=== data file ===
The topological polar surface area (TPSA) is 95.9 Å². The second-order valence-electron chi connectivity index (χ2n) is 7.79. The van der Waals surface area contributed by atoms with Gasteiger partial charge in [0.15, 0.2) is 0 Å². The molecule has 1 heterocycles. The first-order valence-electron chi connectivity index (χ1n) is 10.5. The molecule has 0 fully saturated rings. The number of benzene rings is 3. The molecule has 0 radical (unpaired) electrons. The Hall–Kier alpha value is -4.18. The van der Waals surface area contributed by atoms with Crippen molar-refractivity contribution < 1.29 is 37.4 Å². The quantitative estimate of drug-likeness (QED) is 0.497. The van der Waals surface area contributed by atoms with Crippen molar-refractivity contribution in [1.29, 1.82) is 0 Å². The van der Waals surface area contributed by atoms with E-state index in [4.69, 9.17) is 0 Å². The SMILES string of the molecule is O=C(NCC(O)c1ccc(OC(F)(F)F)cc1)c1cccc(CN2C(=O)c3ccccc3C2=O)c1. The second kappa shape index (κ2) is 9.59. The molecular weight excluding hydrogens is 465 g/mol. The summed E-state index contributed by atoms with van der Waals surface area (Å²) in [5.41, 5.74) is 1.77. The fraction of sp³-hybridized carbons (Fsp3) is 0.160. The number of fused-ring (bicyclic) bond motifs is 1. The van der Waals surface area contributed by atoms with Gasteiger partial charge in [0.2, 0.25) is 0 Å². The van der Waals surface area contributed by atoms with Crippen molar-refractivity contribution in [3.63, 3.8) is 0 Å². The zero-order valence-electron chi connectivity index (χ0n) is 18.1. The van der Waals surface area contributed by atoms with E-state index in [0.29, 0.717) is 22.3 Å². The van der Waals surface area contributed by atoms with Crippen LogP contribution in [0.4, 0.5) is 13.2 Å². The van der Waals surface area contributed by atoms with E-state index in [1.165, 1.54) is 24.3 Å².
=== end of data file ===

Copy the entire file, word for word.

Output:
The topological polar surface area (TPSA) is 95.9 Å². The second-order valence-electron chi connectivity index (χ2n) is 7.79. The van der Waals surface area contributed by atoms with Gasteiger partial charge in [0.15, 0.2) is 0 Å². The molecule has 1 heterocycles. The first-order valence-electron chi connectivity index (χ1n) is 10.5. The molecule has 0 fully saturated rings. The number of benzene rings is 3. The molecule has 0 radical (unpaired) electrons. The Hall–Kier alpha value is -4.18. The van der Waals surface area contributed by atoms with Crippen molar-refractivity contribution < 1.29 is 37.4 Å². The quantitative estimate of drug-likeness (QED) is 0.497. The van der Waals surface area contributed by atoms with Crippen molar-refractivity contribution in [1.29, 1.82) is 0 Å². The van der Waals surface area contributed by atoms with E-state index in [4.69, 9.17) is 0 Å². The SMILES string of the molecule is O=C(NCC(O)c1ccc(OC(F)(F)F)cc1)c1cccc(CN2C(=O)c3ccccc3C2=O)c1. The second kappa shape index (κ2) is 9.59. The molecular weight excluding hydrogens is 465 g/mol. The summed E-state index contributed by atoms with van der Waals surface area (Å²) in [5.41, 5.74) is 1.77. The fraction of sp³-hybridized carbons (Fsp3) is 0.160. The number of fused-ring (bicyclic) bond motifs is 1. The van der Waals surface area contributed by atoms with Gasteiger partial charge in [0.2, 0.25) is 0 Å². The van der Waals surface area contributed by atoms with Crippen molar-refractivity contribution in [3.63, 3.8) is 0 Å². The zero-order valence-electron chi connectivity index (χ0n) is 18.1. The van der Waals surface area contributed by atoms with E-state index in [0.29, 0.717) is 22.3 Å². The van der Waals surface area contributed by atoms with Crippen LogP contribution in [0.4, 0.5) is 13.2 Å². The van der Waals surface area contributed by atoms with E-state index in [1.165, 1.54) is 24.3 Å².